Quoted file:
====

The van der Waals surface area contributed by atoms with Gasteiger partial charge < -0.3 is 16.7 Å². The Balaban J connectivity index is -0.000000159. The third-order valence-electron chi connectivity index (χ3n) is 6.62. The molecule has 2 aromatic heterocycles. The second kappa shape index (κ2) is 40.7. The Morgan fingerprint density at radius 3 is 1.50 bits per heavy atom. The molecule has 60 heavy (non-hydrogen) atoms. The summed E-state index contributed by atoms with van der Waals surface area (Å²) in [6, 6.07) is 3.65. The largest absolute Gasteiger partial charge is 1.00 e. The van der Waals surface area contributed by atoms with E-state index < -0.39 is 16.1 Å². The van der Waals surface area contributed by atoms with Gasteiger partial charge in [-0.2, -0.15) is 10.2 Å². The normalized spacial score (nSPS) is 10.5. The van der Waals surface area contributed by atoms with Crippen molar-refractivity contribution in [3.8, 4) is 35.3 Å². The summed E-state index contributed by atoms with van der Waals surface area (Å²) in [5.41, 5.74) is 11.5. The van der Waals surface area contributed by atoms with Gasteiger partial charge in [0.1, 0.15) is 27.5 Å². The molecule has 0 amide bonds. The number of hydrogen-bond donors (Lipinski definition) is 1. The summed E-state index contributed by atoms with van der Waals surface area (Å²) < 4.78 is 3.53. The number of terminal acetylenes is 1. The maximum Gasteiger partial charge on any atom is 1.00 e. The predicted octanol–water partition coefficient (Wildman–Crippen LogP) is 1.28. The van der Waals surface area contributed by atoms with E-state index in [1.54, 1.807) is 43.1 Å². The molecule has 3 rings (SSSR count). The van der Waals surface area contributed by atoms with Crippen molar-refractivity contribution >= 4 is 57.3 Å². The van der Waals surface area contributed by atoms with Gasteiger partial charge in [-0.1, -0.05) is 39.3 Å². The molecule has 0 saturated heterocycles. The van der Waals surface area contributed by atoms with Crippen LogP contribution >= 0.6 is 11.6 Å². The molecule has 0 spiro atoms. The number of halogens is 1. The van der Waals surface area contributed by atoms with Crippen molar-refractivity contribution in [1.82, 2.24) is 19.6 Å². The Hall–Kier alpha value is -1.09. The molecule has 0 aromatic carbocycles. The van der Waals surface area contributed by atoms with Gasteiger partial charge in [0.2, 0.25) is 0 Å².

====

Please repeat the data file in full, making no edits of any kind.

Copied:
The van der Waals surface area contributed by atoms with Gasteiger partial charge < -0.3 is 16.7 Å². The Balaban J connectivity index is -0.000000159. The third-order valence-electron chi connectivity index (χ3n) is 6.62. The molecule has 2 aromatic heterocycles. The second kappa shape index (κ2) is 40.7. The Morgan fingerprint density at radius 3 is 1.50 bits per heavy atom. The molecule has 60 heavy (non-hydrogen) atoms. The summed E-state index contributed by atoms with van der Waals surface area (Å²) in [6, 6.07) is 3.65. The largest absolute Gasteiger partial charge is 1.00 e. The van der Waals surface area contributed by atoms with E-state index < -0.39 is 16.1 Å². The van der Waals surface area contributed by atoms with Gasteiger partial charge in [-0.2, -0.15) is 10.2 Å². The normalized spacial score (nSPS) is 10.5. The van der Waals surface area contributed by atoms with Crippen molar-refractivity contribution in [3.8, 4) is 35.3 Å². The summed E-state index contributed by atoms with van der Waals surface area (Å²) in [5.41, 5.74) is 11.5. The van der Waals surface area contributed by atoms with Gasteiger partial charge in [0.1, 0.15) is 27.5 Å². The molecule has 0 amide bonds. The number of hydrogen-bond donors (Lipinski definition) is 1. The summed E-state index contributed by atoms with van der Waals surface area (Å²) < 4.78 is 3.53. The number of terminal acetylenes is 1. The maximum Gasteiger partial charge on any atom is 1.00 e. The predicted octanol–water partition coefficient (Wildman–Crippen LogP) is 1.28. The van der Waals surface area contributed by atoms with E-state index in [1.54, 1.807) is 43.1 Å². The molecule has 3 rings (SSSR count). The van der Waals surface area contributed by atoms with Crippen molar-refractivity contribution >= 4 is 57.3 Å². The van der Waals surface area contributed by atoms with Gasteiger partial charge in [-0.1, -0.05) is 39.3 Å². The molecule has 0 saturated heterocycles. The van der Waals surface area contributed by atoms with Crippen LogP contribution >= 0.6 is 11.6 Å². The molecule has 0 spiro atoms. The number of halogens is 1. The van der Waals surface area contributed by atoms with Crippen molar-refractivity contribution in [1.82, 2.24) is 19.6 Å². The Hall–Kier alpha value is -1.09. The molecule has 0 aromatic carbocycles. The van der Waals surface area contributed by atoms with Gasteiger partial charge in [0.2, 0.25) is 0 Å².